Dunblane and Deep Blue
or, Missing the Obvious
Sometimes reality hits us right in the face. The March 25th issue of Time is a case in point.
The cover story is about the February 10 contest of chess champion Garry Kasparov with Deep Blue, the IBM super computer. Nine valuable pages discuss the question, "Can machines think?" Discussing the pro's and con's the writers do not appear to be certain of the answer, but seem to be certain that whatever machines do, people have "mind" and "consciousness," but probably not "souls," at least not in the sense "of a distinct, immaterial soul that governs the body for a lifetime and then drifts off to its reward." That idea belongs to "theologians," not philosophers, and, by implication, is somewhat irrelevant.
Then, on the last page of the issue, Lance Morrow pontificates on the horror of Dunblane, where Thomas Hamilton murdered 15 children and their teacher, an insanity that has shocked the whole world.
But Morrow's analysis is significant: "The 20th century has also learned to recognize evil in the violent eruptions of nonentities: an absolutely insignificant man bursts out of the rented room into sudden, violent, gaudy, world prominence.... 'Destroy! Destroy! Destroy! hums the unconscious.' "
That nails it: The tragedy and wickedness of the modern age. Machines have personality and consciousness; but man is a nonentity.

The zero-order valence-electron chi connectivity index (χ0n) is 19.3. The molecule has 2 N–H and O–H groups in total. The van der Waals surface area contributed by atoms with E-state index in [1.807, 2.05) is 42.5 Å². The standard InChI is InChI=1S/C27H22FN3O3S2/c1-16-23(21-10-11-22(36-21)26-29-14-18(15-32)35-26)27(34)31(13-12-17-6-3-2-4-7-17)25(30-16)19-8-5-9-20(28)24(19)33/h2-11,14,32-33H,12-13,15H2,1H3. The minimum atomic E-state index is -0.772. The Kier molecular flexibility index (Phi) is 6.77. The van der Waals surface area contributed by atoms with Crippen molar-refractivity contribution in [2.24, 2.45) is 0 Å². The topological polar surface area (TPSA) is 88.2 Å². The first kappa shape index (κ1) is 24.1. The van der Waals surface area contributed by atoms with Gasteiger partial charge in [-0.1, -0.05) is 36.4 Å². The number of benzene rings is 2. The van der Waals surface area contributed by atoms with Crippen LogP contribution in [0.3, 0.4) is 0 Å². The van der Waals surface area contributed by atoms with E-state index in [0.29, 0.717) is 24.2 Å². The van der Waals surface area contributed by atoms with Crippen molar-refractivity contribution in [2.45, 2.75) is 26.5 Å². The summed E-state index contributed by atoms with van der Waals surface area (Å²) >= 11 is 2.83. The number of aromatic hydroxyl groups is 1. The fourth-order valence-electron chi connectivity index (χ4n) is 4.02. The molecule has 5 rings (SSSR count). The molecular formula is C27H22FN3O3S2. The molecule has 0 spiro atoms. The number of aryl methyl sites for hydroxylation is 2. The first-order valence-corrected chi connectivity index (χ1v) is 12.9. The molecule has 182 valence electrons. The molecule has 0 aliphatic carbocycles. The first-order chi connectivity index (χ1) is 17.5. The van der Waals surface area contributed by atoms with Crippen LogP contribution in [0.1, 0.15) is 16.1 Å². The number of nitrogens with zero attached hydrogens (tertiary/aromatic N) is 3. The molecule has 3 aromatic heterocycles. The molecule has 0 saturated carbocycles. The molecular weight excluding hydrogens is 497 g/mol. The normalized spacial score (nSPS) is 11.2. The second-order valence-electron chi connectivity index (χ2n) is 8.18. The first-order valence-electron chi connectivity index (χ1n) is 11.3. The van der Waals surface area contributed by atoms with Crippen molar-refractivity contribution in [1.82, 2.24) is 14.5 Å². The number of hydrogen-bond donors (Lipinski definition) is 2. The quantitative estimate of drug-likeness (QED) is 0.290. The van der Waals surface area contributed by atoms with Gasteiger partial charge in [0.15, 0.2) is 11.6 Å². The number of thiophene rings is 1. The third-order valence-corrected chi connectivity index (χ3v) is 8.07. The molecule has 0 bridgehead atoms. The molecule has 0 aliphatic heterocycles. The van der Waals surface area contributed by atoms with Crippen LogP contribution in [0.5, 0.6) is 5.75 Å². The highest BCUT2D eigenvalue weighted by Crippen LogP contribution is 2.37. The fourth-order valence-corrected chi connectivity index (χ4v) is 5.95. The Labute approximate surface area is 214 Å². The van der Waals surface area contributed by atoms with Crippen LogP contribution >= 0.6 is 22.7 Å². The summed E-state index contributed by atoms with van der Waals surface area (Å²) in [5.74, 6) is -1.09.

If the world is a machine, then man is a machine. The result of glorifying the Cosmos and denying the Spirit does not elevate the machine; it simply debases the spirit. Only a personal, responsible, thinking person could have been responsible for the horror of Dunblane; and only a personal, responsible, thinking person can have fellowship with God. The folly of thinking of man as a machine within the machine is exposed by the actions of Thomas Hamilton. A poor, desperate, lost, and wicked human being cries out, "I am relevant. I am not a nonentity. I matter!"
Jesus said it, "What does it profit a man if he gain the whole world, and lose his soul." We cannot give the world personhood without losing our own. But we do not lose it absolutely. Whatever we are, our relationship to God is always personal, for He has created us in His image. We may deny it, but our denial will ultimately take personal form. If we deny God, He will deny us. His denial is awful to contemplate: He gives us over to unimaginable evil, personal, responsible, and terrible, as the Apostle warns in Romans 1. The mind darkened from God's light is very dark indeed. A fire, a plane crash, a bus crash--none is so terrible to us as a man shooting the tiny children--again and again and again. The evil is too, too personal.
What will it take for us to get it? Not even the awful bombing in Oklahoma City had the same air of horror. The bombers could drive away--there was an air of impersonality about it. We still didn't get it and pontificated about militia groups and weapons. We have such a hard time with personal, deliberate, and conscious acts of evil. That scares us and points away from the comfort of materialism and reliable machinery.